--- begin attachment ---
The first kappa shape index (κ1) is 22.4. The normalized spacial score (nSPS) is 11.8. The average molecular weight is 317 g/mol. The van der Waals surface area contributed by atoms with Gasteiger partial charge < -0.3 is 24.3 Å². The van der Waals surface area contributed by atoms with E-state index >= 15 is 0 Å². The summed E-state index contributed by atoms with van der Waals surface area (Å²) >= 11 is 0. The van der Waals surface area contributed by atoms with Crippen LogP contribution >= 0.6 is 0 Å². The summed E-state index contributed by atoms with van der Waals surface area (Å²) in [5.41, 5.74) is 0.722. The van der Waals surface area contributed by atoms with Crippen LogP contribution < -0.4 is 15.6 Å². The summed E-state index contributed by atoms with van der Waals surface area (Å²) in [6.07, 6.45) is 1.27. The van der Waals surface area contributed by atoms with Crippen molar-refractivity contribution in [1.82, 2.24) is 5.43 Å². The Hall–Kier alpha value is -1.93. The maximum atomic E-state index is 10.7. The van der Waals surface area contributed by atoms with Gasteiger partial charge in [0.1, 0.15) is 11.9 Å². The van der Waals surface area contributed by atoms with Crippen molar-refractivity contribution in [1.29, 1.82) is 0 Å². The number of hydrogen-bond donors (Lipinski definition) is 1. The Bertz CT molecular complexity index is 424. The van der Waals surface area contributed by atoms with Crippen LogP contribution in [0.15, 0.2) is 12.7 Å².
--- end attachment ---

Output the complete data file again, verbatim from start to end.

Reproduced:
The first kappa shape index (κ1) is 22.4. The normalized spacial score (nSPS) is 11.8. The average molecular weight is 317 g/mol. The van der Waals surface area contributed by atoms with Gasteiger partial charge < -0.3 is 24.3 Å². The van der Waals surface area contributed by atoms with E-state index >= 15 is 0 Å². The summed E-state index contributed by atoms with van der Waals surface area (Å²) >= 11 is 0. The van der Waals surface area contributed by atoms with Crippen LogP contribution >= 0.6 is 0 Å². The summed E-state index contributed by atoms with van der Waals surface area (Å²) in [5.41, 5.74) is 0.722. The van der Waals surface area contributed by atoms with Crippen LogP contribution < -0.4 is 15.6 Å². The summed E-state index contributed by atoms with van der Waals surface area (Å²) in [6.07, 6.45) is 1.27. The van der Waals surface area contributed by atoms with Crippen molar-refractivity contribution in [1.82, 2.24) is 5.43 Å². The Hall–Kier alpha value is -1.93. The maximum atomic E-state index is 10.7. The van der Waals surface area contributed by atoms with Gasteiger partial charge in [0.1, 0.15) is 11.9 Å². The van der Waals surface area contributed by atoms with Crippen molar-refractivity contribution in [1.29, 1.82) is 0 Å². The number of hydrogen-bond donors (Lipinski definition) is 1. The Bertz CT molecular complexity index is 424. The van der Waals surface area contributed by atoms with Crippen LogP contribution in [0.15, 0.2) is 12.7 Å².